Samuel Franklin Hanssard was born on 15 March 1917 at Chattanooga, Tenn. to Samuel Franklin Hanssard and Augusta “Gussie” Margaret Carr.
Died 22 July 1944

Second Lieutenant
455th Bomber Group, 741st Bomber Squadron Heavy, 15th Air Force

Aircraft B-24H with serial number 42-95328 departed from San Giovanni Field on an Operational Mission to Ploesti, Rumania. The aircraft collided with another plane of the formation and crashed 30 km south of Tirana. Sgt Hodson was the only survivor.

Statement from Arthur A. Miller
At about 1410 hours, I looked out the waist window in time to see the two planes crash in mid-air. Plane No. 328 was underneath the other plane and trying to evade the plane above. The top plane dropped suddenly on 328 breaking both planes in half. I saw three chutes emerge from one of the planes but was unable to see from which plane they emerged. I saw the planes crash and burn upon inpact with the ground.

Crew members
Pilot, 2nd Lt Samuel F. Hanssard
Co-Pilot, 2nd Lt Norman E. List Jr.
Navigator, 2nd Lt Arnold D. Luxenberg
Bombardier, 2nd Lt Marion A. Wilson
Radio Operator/Gunner, Sgt Cline M. Hodson
Engineer/Gunner, Sgt Louis H. Wente
Armorer/Gunner, S/Sgt George W. Linco
Armorer/Gunner, Sgt James L. Knittle
Aerial/Gunner, Sgt Stanley R. Sheldon
Aerial Gunner, PFC Frank T. Kilbane Sr.

The Chattanooga Daily Times, 24 June 1945
Missing and now listed dead in Europe was First Lt. Samuel F. Hanssard, son of Mrs. Augusta Margaret Hanssard, 724 Battery Place. A graduate of Chattanooga High School in 1935, Lt. Hanssard reported missing in a B-24 mission over Yugoslavia last July, was said to have been killed when his plane and another of the formation collided in the air. The information was contained in a letter to Mrs. Hanssard from Sgt. Cllinton M. Hodson, radio operator aboard Lt. Hanssard’s plane, who bailed out from an escape hatch, at which time he said he saw the plane, one of which the Chattanoogan was piloting, collide. Sgt. Hodson was captured by the Germans and was recently liberated. Lt. Hanssard was a cadet major of the ROTC at Chattanooga High School during his senior year and was one of the city’s best know young men. He began army duty in June, 1942, and in a letter received by his mother in July, 1944, he wrote he had completed 10 missions at that time. Sgt. Hudson, in his letter to Mrs. Hansaard, gave details of the plane crash, which he said occurred on a mountainside in Albania, 20 miles south of Tirane. He said he jumped clear of the entangled planes at a height of approximately 1,000 feet, and added that after his capture he saw to it that the crew members killed were properly buried. He stated the men who captured him were very co-operative and helpful in arranging the burial of the men. Excerpts from his letter state: “Believe me, Mrs. Hanssard, Sam was a brave man, a good pilot and a real soldiers. I was always proud to be his radio operator and I had the utmost confidence in him. He was not afraid to died and he gave his life knowing he had given the best that was in him. His responsibility was great and he did not betray it.”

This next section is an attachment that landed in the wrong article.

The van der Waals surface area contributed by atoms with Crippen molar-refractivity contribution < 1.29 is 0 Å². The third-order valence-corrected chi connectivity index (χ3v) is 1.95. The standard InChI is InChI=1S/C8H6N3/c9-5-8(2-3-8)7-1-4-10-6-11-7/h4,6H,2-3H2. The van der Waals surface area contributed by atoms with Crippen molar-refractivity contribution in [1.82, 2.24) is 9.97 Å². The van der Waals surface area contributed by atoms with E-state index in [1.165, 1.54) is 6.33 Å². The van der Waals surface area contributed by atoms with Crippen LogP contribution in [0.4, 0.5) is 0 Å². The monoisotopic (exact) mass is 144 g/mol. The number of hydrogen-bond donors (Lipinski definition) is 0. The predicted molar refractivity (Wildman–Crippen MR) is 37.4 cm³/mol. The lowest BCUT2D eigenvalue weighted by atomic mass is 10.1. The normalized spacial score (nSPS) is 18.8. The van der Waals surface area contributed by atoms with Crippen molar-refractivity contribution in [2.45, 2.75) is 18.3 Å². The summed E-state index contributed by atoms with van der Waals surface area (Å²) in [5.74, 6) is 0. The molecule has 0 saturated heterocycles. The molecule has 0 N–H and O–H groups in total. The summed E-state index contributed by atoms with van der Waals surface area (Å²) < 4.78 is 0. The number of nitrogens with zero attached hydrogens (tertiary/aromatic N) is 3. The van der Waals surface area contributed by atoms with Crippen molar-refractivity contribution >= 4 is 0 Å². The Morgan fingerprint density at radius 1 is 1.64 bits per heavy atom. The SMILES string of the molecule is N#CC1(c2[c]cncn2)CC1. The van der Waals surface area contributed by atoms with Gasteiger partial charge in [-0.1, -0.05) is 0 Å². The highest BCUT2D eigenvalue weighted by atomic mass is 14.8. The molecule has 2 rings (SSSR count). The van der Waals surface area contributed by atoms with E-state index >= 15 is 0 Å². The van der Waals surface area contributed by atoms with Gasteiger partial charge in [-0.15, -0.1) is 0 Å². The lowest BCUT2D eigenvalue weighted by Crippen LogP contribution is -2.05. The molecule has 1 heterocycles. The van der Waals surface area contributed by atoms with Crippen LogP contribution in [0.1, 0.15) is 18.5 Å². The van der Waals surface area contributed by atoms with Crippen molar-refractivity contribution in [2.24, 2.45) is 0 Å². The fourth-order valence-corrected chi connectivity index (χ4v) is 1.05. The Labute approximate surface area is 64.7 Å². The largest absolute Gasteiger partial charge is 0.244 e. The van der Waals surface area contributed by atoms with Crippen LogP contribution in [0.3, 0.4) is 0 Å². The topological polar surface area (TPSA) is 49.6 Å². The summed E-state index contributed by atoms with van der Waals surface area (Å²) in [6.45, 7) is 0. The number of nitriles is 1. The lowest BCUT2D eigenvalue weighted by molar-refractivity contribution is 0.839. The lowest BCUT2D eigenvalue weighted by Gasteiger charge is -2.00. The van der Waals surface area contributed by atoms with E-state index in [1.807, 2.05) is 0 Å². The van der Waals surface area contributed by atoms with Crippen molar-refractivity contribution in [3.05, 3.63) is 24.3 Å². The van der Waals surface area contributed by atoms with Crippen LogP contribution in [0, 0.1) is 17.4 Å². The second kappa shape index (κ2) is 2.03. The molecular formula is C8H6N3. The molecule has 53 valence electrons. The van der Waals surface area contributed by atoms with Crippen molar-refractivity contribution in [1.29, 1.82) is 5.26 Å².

• Rank: Second Lieutenant
  • Date of birth:
  • 15 March 1917
  • Date of death: 22 July 1944
  • County: Hamilton
  • Hometown: Chattanooga
  • Service Branch: Army/Army Air Forces
  • Division/Assignment: 455th Bomber Group, 741st Bomber Squadron, Heavy
  • Theater: Europe
  • Conflict: World War II
  • Awards: Purple Heart
  • Burial/Memorial Location: Jefferson Barracks National Cemetery, St. Louis, MO
  • Location In Memorial: Pillar X, Middle Panel
  • Contact us to sponsor Samuel F. Hanssard Jr.

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